In October 2016, Morell told Rose that the United States should confront Iran's behavior in the Middle East, and he voiced support for the Saudi Arabian-led intervention in Yemen against Yemen's Houthis, pointing out that the Iranians were supporting the Houthis as a proxy force against the Saudis. Morell said "Ships leave Iran on a regular basis carrying arms to the Houthis in Yemen."[63] Morell also said that Iran wants "to be the hegemonic power in the region" and Arab states of the Persian Gulf are "pushing back against that".[64]

In December 2016, Morell suggested that the interference of Russia in the 2016 United States presidential election was "the political equivalent of 9/11".[65] He added that President Obama should retaliate imminently with harsh sanctions, in spite of president-elect Donald Trump's doubts about the allegations of Russian influence.[66] In March 2017, Morell said: "On the question of the Trump campaign conspiring with the Russians here, there is smoke, but there is no fire at all. There's no little campfire, there's no little candle, there's no spark. And there's a lot of people looking for it."[67]

In April 2019, Morell, along with Stanford professor Amy Zegart, wrote a piece in Foreign Affairs titled "Spies, Lies, and Algorithms: Why the Intelligence Community Must Adapt or Fail".[68] In the article, Morell and Zegart argue that the intelligence community is falling further behind in the technology race, a development that poses a significant risk to the country. The authors say that this lag has already caused a significant intelligence breakdown, the failure of the community to see in a timely manner Russia's weaponization of social media during the 2016 presidential election.

Advisory groups[edit]

Since retiring from CIA in 2013, Morell has served on a number of boards or advisory groups related to national security. He currently serves on the board of the Atlantic Council, a Washington, D.C. think tank on international affairs.[69] He serves on the advisory boards of the Alliance for Securing Democracy at the German Marshall Fund, the American Media Abroad group, and the University of Chicago's Institute of Politics.[70][71][72] Morell also serves on the board of CyberDome.[73] He served on the Advisory Board of the Committee to Investigate Russia,[74] a group organized by Hollywood director Rob Reiner and The Atlantic senior editor David Frum.[75][76]


Morrell leading a discussion at the Hayden Center

Since retiring from the CIA, Morell has also spent time teaching and mentoring at a variety of colleges and universities. He is currently a distinguished visiting professor[77] at the Michael V. Hayden Center at the Schar School of Policy and Government at George Mason University, where he teaches classes on intelligence and moderates on-the-record conversations[78] on intelligence, including a March 2019 event on Congress and the Intelligence Community, titled The Hill Has Eyes: Congressional Oversight of Intelligence. He was later named Distinguished Senior Fellow of the center during founder Michael Hayden's medical leave.[79][80][81] Morell spent the fall quarter of 2016 teaching a seminar as a resident fellow at the Institute of Politics at the University of Chicago.[82] Morell has also spent time at Stanford, Dartmouth, Harvard, West Point, and his alma mater, the University of Akron.[83][84][85][86][87]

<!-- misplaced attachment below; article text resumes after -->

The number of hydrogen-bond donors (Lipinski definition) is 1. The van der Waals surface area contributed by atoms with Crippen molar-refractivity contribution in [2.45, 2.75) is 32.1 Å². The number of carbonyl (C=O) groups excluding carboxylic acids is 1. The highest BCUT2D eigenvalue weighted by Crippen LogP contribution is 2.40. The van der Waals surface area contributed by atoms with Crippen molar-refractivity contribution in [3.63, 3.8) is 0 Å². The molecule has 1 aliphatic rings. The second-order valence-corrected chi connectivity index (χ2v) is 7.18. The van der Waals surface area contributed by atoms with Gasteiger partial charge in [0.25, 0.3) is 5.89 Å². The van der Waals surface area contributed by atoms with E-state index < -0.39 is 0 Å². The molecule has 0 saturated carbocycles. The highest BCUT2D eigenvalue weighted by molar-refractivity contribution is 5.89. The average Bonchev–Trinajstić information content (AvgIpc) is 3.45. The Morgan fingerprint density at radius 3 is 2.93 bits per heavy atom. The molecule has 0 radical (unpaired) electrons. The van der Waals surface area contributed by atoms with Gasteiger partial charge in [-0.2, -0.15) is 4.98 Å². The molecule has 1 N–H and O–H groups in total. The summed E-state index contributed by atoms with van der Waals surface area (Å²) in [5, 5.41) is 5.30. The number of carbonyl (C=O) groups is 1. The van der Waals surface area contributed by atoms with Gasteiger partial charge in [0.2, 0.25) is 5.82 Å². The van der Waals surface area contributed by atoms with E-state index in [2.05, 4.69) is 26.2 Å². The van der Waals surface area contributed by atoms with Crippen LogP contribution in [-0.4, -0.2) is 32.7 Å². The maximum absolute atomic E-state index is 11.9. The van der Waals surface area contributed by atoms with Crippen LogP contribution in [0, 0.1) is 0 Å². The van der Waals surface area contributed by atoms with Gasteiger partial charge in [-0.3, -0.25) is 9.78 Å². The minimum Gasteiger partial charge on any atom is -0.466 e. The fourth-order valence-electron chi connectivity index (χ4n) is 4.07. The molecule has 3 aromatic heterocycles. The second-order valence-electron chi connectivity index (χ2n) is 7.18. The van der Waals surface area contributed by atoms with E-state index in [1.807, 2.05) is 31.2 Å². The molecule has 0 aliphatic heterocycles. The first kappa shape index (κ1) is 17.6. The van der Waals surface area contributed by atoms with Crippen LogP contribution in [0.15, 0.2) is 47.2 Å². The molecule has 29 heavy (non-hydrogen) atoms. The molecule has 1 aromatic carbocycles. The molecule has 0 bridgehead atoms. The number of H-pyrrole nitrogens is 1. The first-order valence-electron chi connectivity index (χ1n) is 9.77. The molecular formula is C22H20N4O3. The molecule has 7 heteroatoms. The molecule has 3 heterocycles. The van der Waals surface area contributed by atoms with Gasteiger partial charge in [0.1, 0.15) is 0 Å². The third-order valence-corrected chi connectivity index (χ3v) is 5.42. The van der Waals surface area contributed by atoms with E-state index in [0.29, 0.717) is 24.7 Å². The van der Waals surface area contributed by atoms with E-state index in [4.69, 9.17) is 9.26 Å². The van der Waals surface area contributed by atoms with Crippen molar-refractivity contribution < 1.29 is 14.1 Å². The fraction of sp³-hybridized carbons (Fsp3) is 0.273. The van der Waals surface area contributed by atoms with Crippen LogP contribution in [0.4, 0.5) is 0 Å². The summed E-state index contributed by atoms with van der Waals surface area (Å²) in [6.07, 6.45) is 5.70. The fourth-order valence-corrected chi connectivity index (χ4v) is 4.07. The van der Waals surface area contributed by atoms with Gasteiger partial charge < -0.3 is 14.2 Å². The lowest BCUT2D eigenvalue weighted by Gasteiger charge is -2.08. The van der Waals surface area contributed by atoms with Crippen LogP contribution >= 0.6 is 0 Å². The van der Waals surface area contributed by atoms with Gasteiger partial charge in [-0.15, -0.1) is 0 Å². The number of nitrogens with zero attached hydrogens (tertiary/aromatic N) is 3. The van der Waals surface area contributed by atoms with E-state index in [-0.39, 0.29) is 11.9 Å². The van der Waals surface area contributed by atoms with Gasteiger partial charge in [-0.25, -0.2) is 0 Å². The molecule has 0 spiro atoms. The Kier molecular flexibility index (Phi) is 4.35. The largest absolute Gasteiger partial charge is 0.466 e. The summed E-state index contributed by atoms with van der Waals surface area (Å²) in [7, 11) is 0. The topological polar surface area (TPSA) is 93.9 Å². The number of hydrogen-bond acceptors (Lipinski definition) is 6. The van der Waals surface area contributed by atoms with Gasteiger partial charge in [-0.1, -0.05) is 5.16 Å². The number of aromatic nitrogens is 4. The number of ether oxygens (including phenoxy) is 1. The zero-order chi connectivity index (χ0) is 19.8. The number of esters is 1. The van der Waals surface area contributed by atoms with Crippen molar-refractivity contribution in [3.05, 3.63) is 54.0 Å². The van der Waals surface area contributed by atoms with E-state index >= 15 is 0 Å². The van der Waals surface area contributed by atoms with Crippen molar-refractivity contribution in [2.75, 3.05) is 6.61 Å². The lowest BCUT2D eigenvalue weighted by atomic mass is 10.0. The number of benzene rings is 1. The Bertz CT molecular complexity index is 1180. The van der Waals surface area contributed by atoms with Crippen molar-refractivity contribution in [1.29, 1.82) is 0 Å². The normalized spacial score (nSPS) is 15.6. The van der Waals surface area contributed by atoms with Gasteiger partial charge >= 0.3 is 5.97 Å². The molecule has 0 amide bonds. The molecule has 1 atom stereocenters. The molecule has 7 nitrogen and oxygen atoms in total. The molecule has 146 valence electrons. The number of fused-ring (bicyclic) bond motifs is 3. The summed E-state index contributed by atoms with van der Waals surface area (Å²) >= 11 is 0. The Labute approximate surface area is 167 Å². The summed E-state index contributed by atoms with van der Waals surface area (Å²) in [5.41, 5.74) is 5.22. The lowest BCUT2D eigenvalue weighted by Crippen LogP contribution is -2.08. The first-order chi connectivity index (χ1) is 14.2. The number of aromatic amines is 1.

Personal life[edit]

Morell is married to Mary Beth Morell (née Manion), and they have three children.[88][89][90][91][92]


  1. ^ a b Morell, Michael J. (August 5, 2016). "I Ran the C.I.A. Now I'm Endorsing Hillary Clinton". The New York Times. Retrieved August 5, 2016. I am neither a registered Democrat nor a registered Republican. In my 40 years of voting, I have pulled the lever for candidates of both parties.
  2. ^ Glasser, Susan B. (December 11, 2017). "Ex-Spy Chief: Russia's Election Hacking Was An 'Intelligence Failure'". Politico.com. Retrieved December 26, 2017. A veteran of nearly three decades in the CIA, Morell rose from within the ranks to become the agency's longtime deputy director, twice serving as its acting leader before retiring during President Barack Obama's second term.
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  90. ^ "Off-the-Record with Michael Morell, Acting CIA Director (ret.) - PSA". psaonline.org. February 9, 2015. Retrieved August 25, 2018.
  91. ^ "TRIBUTE TO MICHAEL J. MORELL". Congressional Record. 159 (100): S5684–S5686. July 15, 2013 – via Federation of American Scientists. We also thank Michael's wife Mary Beth and his children, Sarah, Luke, and Peter, for their support and understanding, as well as their sacrifices in allowing Michael to selflessly commit himself to protecting our Nation against those who would do us harm.
  92. ^ "Intelligence Matters: A CBS News original national security podcast". www.CBSNews.com. Retrieved May 2, 2019.

External links[edit]

Government offices
Preceded by Deputy Director of the Central Intelligence Agency
Succeeded by
Preceded by Director of the Central Intelligence Agency

Succeeded by
Preceded by Director of the Central Intelligence Agency

Succeeded by